person Isla McKetta, one poem

Isla McKetta is the author of Polska, 1994 (Éditions Checkpointed) and co-author of Clear Out the Static in Your Attic: A Writer’s Guide for Turning Artifacts into Art (Write Bloody). She earned a Master of Fine Arts in Creative Writing at Goddard College in Port Townsend, Washington. Isla makes her home in Seattle where she writes fiction, poetry, and book reviews. Find her on Twitter at @islaisreading and on the web at


Kenneth Patchen on a Bookshelf

Scanning titles I can’t digest
Hallelujah Anyway shouts from above
slender, yellowed, I think immediately of you—
voice stretched as you shake that handrolled cigarette
twenty-five years ago
the first time I saw these drawings
I thought them yours       childlike, secretly glowing
from behind a teenaged gloom.
Same handwriting, I loved them only
so long as they seemed yours.
Until one San Francisco day, long after I’d lost you to drugs, time,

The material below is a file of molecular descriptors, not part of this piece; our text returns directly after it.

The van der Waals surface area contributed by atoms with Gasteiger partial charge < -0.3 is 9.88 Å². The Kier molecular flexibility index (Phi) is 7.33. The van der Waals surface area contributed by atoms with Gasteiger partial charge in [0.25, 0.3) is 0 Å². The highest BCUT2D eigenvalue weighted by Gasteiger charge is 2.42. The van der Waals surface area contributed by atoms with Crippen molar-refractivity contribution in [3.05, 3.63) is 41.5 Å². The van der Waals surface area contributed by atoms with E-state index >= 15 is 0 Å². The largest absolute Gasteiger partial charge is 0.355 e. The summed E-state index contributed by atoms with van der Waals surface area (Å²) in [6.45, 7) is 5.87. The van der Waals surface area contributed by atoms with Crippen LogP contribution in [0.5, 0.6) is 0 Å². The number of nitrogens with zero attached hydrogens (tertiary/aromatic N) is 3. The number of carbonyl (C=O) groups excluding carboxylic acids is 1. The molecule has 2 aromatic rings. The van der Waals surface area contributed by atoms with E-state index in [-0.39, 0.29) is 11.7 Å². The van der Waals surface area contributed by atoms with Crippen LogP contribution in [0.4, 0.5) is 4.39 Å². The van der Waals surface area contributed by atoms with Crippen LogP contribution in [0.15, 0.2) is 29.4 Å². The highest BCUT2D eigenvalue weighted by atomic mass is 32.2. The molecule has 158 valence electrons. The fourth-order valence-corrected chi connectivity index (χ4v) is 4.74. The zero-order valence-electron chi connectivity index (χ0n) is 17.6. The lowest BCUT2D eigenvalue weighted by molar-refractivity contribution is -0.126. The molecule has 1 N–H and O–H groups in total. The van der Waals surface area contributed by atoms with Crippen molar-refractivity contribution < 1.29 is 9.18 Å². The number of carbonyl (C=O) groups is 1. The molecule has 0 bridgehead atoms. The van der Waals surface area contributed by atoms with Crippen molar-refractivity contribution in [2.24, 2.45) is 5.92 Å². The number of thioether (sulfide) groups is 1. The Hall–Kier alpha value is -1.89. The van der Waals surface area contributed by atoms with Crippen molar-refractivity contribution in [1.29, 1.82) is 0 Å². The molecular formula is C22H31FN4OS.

I saw his name and remembered you,
as I do now, and the moments of poetry,
like love, I knew before I ever understood
I wasn’t going to save you       not that I ever could,
how a snigger endears, that groceries selected by color
choose story over object, a stick shift should be driven
on curves while rolling a cigarette and licking an ice cream cone,
how the stink of worn Converse is erased by incense,
or our delighted panic as your long cock spurted semen
onto my mother’s couch as you phoned your dad,
and that you could love boys or girls,
even when none of us were worthy.

Except sometimes we were       tolerating your heroin hurt
because battered wife Jackie O’s
hid all kinds of pain, like your thrift-shop Cobain cardigan
stretched over knuckles, because I still ache
from that side-eye as you tucked a bleached-out lock
behind your ear.

I never wore rose for anyone else,
but in knowing you       opened the door of what I could be
and though that world devoured you, I still seek your traces—
a lingering patchouli absence
and Kenneth Patchen on a bookshelf
under the milky way tonight.


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